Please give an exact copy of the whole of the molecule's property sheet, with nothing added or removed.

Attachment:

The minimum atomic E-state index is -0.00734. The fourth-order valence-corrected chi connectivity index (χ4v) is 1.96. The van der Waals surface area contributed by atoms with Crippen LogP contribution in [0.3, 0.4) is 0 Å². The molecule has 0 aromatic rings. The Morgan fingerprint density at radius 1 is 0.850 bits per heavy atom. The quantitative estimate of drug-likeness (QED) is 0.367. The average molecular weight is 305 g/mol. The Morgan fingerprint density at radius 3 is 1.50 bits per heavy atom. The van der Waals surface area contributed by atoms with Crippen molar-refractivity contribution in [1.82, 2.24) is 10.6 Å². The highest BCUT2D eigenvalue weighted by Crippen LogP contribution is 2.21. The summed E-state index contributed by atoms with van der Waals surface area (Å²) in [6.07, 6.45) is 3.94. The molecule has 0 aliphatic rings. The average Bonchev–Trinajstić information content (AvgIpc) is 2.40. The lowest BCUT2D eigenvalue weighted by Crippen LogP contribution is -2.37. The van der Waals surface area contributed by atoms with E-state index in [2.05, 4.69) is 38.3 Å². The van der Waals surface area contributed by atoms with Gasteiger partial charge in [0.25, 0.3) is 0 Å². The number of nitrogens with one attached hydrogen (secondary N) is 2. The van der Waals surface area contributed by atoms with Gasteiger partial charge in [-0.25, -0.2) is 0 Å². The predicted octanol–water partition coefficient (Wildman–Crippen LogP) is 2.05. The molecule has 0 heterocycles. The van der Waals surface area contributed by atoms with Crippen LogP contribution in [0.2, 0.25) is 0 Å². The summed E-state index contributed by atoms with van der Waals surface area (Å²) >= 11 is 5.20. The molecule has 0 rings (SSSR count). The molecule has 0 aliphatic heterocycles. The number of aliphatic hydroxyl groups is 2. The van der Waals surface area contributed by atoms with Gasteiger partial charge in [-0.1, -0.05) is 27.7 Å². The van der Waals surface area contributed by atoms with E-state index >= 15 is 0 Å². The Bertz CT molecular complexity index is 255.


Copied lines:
The minimum atomic E-state index is -0.00734. The fourth-order valence-corrected chi connectivity index (χ4v) is 1.96. The van der Waals surface area contributed by atoms with Crippen LogP contribution in [0.3, 0.4) is 0 Å². The molecule has 0 aromatic rings. The Morgan fingerprint density at radius 1 is 0.850 bits per heavy atom. The quantitative estimate of drug-likeness (QED) is 0.367. The average molecular weight is 305 g/mol. The Morgan fingerprint density at radius 3 is 1.50 bits per heavy atom. The van der Waals surface area contributed by atoms with Crippen molar-refractivity contribution in [1.82, 2.24) is 10.6 Å². The highest BCUT2D eigenvalue weighted by Crippen LogP contribution is 2.21. The summed E-state index contributed by atoms with van der Waals surface area (Å²) in [6.07, 6.45) is 3.94. The molecule has 0 aliphatic rings. The average Bonchev–Trinajstić information content (AvgIpc) is 2.40. The lowest BCUT2D eigenvalue weighted by Crippen LogP contribution is -2.37. The van der Waals surface area contributed by atoms with E-state index in [2.05, 4.69) is 38.3 Å². The van der Waals surface area contributed by atoms with Gasteiger partial charge in [0.25, 0.3) is 0 Å². The number of nitrogens with one attached hydrogen (secondary N) is 2. The van der Waals surface area contributed by atoms with Gasteiger partial charge in [-0.25, -0.2) is 0 Å². The predicted octanol–water partition coefficient (Wildman–Crippen LogP) is 2.05. The molecule has 0 heterocycles. The van der Waals surface area contributed by atoms with Crippen LogP contribution in [0.2, 0.25) is 0 Å². The summed E-state index contributed by atoms with van der Waals surface area (Å²) >= 11 is 5.20. The molecule has 0 rings (SSSR count). The molecule has 0 aliphatic heterocycles. The number of aliphatic hydroxyl groups is 2. The van der Waals surface area contributed by atoms with Gasteiger partial charge in [-0.1, -0.05) is 27.7 Å². The van der Waals surface area contributed by atoms with E-state index >= 15 is 0 Å². The Bertz CT molecular complexity index is 255.